In terms of performance, how has Q2 been so far? What is your outlook for the next few quarters?
The first three months, April-May-June, were under a severe lockdown. Just to give you a perspective that in the pre-pandemic era around 270 thousand labourers were working in L&T. Just before the pandemic, Holi happened and some labourers went to their homes to celebrate Holi, including the staff. Then during the pandemic, we had more than 160-170 labourers, who were there in our colonies and housing areas labour colonies, we treated them well and kept them. Now around May-end when unlocking started many of them due to the panic or psychosis or family pressure among others went back to their homes. Most of these projects are in the West and South and the labours moved back to East and North into many villages and towns. Nearly 210-220 thousand labourers are back to our rooms, so we are getting back to a certain amount of normalcy. If we have a look at how much cement and steel, we are buying all seems to go up and is very positive. So, we are confident that in other 30-odd days things will return more or less normalcy and we hope to pick up the momentum after that. Right now, we have started warming up, started jogging and want to start running and will try to do that shortly.
Update us on your order book pipeline and the vertical from where you are expecting that good orders can come from?
I would look at infrastructure, power transmission, water, hydrocarbon if we are lucky. So, these are the sectors, which would broadly be little positive as we see it. The building and real estate are little down right now for obvious reasons as people are getting conservative and are being careful of the cash. So that will take some more time to get back. We see the biggest problem is that cash is not available in the system. Much of the government money has gone to help the situation during the pandemic; the conflict with China also must be taking out a lot of money. The Middle East is still in a quiet situation because oil prices are a bit down. So, I think a complete revival will take some more time because the confidence level has to get back. Let’s remain positive
The government has a special focus towards the defence sector and a lot of talks have been made on being Atmanirbhar Bharat and defence sector has emerged its biggest beneficiary. L&T is a big defence player from the private segment. How are you looking at the activities in the sector and what kind of defence orders are you expecting?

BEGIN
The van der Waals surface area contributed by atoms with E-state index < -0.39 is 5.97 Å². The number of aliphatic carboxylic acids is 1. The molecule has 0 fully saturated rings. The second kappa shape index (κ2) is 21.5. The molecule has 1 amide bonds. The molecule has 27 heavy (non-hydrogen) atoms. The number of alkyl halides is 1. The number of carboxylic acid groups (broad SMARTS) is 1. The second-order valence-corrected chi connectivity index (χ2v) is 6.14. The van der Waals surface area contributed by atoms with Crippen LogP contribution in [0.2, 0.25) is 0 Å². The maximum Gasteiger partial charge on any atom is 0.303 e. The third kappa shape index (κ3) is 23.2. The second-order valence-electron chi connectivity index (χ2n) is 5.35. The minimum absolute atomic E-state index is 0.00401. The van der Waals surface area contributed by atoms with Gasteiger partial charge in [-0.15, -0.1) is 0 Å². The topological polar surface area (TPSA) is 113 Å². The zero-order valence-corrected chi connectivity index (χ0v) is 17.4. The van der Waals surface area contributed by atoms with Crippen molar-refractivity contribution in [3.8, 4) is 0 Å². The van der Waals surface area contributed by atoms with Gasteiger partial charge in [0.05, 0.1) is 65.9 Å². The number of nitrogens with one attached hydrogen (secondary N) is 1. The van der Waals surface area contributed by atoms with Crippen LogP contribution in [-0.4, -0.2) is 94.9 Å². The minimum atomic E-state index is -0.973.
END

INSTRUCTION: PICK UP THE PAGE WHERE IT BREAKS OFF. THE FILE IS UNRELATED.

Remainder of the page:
Defence is an area where we have been for a long time now, maybe two and a half decades and it is a good area to be in. There is a sense of urgency in the sector right now and we recently got the Pinaka order just a few days back. So things are moving up there and also the government based on ‘Make in India’ & ‘Atmanirbhar Bharat’ also ensured that more and more products will be focused in India, will be centred in India and Indian companies will be encouraged. So, we are hoping that there will be a deep-rooted policy change. This is an absolute necessity and the interest of the government to be self-sufficient and capable of doing things of its own will result in L&T seeing a lot of positivity in the defence side. But Defence area is an area in which any product that is manufactured has to be tested, tried-out in the deserts of Rajasthan, the mountain range of Tibet in the climate of North East because we have three different zones and areas where weapons have to work. We are not a rich country which can have three different weapons and, therefore, there are a process and procedure for taking things forward. But overall, I am confident that we will benefit being an early mover in the defence area and L&T will stand to gain from this.